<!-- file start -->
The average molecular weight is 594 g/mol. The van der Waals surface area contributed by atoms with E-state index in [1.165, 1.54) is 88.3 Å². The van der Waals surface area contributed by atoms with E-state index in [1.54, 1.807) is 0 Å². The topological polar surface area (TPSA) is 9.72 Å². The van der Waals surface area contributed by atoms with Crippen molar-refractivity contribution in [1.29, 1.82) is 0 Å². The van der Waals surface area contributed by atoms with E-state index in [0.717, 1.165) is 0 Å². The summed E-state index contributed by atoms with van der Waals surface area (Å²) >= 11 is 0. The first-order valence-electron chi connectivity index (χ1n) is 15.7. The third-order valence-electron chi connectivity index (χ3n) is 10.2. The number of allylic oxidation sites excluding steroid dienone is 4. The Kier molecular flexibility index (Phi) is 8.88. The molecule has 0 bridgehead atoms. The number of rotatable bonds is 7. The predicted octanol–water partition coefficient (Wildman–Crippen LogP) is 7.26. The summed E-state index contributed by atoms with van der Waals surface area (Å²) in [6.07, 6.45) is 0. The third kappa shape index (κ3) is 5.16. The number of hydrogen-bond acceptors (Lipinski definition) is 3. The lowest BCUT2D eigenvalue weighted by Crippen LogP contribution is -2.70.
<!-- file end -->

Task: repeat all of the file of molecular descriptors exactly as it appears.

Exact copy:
The average molecular weight is 594 g/mol. The van der Waals surface area contributed by atoms with E-state index in [1.165, 1.54) is 88.3 Å². The van der Waals surface area contributed by atoms with E-state index in [1.54, 1.807) is 0 Å². The topological polar surface area (TPSA) is 9.72 Å². The van der Waals surface area contributed by atoms with Crippen molar-refractivity contribution in [1.29, 1.82) is 0 Å². The van der Waals surface area contributed by atoms with E-state index in [0.717, 1.165) is 0 Å². The summed E-state index contributed by atoms with van der Waals surface area (Å²) >= 11 is 0. The first-order valence-electron chi connectivity index (χ1n) is 15.7. The third-order valence-electron chi connectivity index (χ3n) is 10.2. The number of allylic oxidation sites excluding steroid dienone is 4. The Kier molecular flexibility index (Phi) is 8.88. The molecule has 0 bridgehead atoms. The number of rotatable bonds is 7. The predicted octanol–water partition coefficient (Wildman–Crippen LogP) is 7.26. The summed E-state index contributed by atoms with van der Waals surface area (Å²) in [6.07, 6.45) is 0. The third kappa shape index (κ3) is 5.16. The number of hydrogen-bond acceptors (Lipinski definition) is 3. The lowest BCUT2D eigenvalue weighted by Crippen LogP contribution is -2.70.